Exposure to Macrolides During Pregnancy and the Risk for Spontaneous Abortions: A Population-Based Retrospective Cohort Study

Shani Hegger, Amalia Levy, Gideon Koren, Eitan Lunenfeld, Sharon Daniel

Research output: Contribution to journalArticlepeer-review

Abstract

Previous studies evaluating the risk of spontaneous abortions following exposure to macrolides reported controversial results. The goal of the current study was to examine the risk for spontaneous abortions following exposure to macrolides during pregnancy. We conducted a population-based retrospective cohort study by linking three computerized databases: Clalit Health Services drug dispensation database, Soroka Medical Center (SMC) birth database, and SMC hospitalizations database. Multivariate time-varying Cox regressions were performed and adjusted for suspected confounders and known risk factors for spontaneous abortions. Hazard ratios (HR) and 95% confidence intervals (CI) were calculated. A secondary analysis was performed to assess the association between exposure to macrolides in terms of the defined daily dose dispensed and spontaneous abortions. The study cohort included 65,457 pregnancies that ended at Soroka Medical Center between 2004 and 2009, of which 6508 (9.9%) resulted in a spontaneous abortion. A total of 825 (1.26%) pregnancies were exposed to macrolides during the exposure period. Exposure to macrolides was not associated with spontaneous abortions as a group (adjusted HR 1.00 95% CI 0.77-1.31) or as specific medications. There was no evidence of a dose-response relationship between exposure to macrolides and spontaneous abortions. In conclusion, this population-based retrospective cohort study did not detect an increased risk for spontaneous abortion following exposure to macrolides during the first trimester of pregnancy.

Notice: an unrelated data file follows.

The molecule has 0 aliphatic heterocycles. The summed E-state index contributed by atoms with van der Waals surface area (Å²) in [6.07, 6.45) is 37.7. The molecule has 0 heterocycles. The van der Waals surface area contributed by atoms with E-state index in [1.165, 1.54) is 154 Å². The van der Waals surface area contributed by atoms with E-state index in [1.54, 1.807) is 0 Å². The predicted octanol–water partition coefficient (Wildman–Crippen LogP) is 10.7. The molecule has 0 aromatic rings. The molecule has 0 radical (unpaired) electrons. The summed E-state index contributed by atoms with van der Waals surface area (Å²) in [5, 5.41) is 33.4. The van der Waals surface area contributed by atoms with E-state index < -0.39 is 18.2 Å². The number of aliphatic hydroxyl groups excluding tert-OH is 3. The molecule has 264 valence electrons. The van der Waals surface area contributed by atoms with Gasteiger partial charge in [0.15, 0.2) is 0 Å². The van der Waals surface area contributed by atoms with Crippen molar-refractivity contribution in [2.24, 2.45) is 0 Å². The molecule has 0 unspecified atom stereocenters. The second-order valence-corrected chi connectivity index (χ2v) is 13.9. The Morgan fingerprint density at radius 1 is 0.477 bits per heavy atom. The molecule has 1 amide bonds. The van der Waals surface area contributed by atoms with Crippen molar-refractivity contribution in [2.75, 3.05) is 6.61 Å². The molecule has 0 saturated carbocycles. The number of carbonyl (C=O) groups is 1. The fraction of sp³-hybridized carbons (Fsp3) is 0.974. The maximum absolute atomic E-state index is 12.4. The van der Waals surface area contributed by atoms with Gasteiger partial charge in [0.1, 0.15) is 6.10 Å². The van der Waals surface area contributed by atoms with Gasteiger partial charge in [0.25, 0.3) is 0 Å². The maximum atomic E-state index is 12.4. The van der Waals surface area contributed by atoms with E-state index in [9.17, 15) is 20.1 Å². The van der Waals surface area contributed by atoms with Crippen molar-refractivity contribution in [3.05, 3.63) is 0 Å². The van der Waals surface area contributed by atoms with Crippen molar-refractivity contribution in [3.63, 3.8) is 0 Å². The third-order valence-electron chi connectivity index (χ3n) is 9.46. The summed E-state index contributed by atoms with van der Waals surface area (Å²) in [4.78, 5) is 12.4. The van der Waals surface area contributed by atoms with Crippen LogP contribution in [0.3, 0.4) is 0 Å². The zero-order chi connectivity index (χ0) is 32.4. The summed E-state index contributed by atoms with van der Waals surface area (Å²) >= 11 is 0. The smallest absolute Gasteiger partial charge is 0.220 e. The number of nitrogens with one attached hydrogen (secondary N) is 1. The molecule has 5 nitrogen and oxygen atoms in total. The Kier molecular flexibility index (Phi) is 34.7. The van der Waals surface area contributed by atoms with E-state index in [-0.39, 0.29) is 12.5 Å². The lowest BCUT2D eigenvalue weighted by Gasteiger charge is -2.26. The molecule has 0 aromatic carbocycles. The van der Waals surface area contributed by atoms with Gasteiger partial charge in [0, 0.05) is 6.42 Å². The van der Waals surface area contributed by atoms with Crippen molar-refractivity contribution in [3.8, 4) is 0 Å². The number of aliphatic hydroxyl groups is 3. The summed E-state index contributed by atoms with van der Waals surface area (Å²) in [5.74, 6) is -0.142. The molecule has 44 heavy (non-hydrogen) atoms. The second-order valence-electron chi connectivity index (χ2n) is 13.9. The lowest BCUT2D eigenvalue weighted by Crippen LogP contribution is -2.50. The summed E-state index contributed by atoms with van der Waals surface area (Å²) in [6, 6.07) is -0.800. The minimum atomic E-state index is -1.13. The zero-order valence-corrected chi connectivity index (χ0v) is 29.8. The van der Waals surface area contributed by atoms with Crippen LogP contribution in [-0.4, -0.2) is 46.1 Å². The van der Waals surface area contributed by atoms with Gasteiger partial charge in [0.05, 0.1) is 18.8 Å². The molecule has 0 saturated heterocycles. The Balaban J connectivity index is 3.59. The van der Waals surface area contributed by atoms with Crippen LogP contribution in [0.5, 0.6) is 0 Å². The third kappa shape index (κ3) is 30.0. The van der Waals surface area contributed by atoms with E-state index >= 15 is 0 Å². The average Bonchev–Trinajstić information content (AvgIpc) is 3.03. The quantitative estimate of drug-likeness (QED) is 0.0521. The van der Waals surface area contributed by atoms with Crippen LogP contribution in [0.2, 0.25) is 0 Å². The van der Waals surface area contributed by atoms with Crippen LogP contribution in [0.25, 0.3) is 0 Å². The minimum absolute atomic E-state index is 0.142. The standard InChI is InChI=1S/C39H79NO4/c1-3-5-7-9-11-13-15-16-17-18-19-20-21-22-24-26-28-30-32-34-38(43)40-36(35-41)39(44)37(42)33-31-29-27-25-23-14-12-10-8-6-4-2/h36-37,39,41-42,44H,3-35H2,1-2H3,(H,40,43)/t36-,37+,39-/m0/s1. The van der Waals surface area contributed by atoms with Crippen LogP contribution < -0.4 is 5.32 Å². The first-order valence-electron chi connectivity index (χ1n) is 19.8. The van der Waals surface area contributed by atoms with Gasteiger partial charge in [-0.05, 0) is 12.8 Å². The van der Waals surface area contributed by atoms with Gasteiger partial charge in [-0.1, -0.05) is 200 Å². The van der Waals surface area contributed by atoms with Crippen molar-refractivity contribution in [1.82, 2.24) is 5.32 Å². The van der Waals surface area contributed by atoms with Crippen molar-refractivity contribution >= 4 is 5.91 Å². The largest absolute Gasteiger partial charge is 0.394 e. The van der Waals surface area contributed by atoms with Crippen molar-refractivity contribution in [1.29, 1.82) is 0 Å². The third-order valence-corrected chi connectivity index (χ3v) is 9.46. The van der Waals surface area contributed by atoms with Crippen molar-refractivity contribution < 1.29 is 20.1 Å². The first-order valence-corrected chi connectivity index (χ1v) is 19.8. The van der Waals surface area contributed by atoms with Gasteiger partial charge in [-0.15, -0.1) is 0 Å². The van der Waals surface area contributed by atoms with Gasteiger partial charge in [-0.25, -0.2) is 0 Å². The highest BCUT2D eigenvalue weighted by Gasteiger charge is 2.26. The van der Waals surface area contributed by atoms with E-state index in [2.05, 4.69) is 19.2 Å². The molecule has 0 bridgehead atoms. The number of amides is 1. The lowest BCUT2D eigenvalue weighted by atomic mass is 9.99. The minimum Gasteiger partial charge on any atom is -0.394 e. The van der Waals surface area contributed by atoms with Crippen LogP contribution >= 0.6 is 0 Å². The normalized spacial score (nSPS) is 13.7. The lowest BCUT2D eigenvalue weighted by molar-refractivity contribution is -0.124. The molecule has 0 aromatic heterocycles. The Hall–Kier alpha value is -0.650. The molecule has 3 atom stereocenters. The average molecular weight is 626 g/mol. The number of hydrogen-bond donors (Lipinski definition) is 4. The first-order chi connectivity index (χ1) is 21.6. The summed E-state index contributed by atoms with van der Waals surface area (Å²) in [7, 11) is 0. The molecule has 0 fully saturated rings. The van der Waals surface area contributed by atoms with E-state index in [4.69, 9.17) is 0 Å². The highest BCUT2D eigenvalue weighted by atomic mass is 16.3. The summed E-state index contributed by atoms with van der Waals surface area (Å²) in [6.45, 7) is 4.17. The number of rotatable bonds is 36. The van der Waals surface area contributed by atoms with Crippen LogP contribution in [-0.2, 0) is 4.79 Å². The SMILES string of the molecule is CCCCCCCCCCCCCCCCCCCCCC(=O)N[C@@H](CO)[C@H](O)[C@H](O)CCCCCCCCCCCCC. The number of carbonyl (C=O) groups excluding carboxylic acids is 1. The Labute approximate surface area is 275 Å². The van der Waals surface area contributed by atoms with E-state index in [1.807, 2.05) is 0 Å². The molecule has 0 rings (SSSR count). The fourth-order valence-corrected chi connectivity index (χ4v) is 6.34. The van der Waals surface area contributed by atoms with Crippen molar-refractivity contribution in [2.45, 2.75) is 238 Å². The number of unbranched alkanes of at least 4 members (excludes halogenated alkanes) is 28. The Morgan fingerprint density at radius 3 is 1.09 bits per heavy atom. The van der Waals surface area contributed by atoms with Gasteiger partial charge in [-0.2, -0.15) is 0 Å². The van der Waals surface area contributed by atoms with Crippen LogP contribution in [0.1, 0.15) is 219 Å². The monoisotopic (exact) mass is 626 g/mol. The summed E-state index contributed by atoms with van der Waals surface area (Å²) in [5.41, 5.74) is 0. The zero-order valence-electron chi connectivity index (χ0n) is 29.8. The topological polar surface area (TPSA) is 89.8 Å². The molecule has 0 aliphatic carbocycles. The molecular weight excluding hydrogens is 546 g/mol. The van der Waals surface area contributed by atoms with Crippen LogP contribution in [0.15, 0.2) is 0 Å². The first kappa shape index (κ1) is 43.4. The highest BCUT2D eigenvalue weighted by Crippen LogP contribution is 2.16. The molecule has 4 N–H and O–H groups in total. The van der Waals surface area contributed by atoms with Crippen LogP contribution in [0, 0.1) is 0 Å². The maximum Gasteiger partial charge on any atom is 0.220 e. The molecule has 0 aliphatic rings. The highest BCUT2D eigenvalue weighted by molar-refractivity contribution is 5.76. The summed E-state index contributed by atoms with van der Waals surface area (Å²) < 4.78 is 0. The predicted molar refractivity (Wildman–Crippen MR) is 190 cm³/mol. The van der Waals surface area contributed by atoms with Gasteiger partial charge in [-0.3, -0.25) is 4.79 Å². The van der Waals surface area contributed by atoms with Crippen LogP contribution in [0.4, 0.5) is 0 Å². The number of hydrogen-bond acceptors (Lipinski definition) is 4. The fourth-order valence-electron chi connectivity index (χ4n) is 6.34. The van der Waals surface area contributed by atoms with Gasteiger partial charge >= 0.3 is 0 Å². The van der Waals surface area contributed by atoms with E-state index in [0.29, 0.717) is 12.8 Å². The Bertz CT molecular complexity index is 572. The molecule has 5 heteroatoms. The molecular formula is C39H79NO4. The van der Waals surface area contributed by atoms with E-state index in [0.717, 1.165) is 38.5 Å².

Original languageEnglish
JournalJournal of Clinical Pharmacology
DOIs
StateAccepted/In press - 2024

Keywords

  • drug safety
  • drugs in pregnancy
  • macrolides
  • spontaneous abortion

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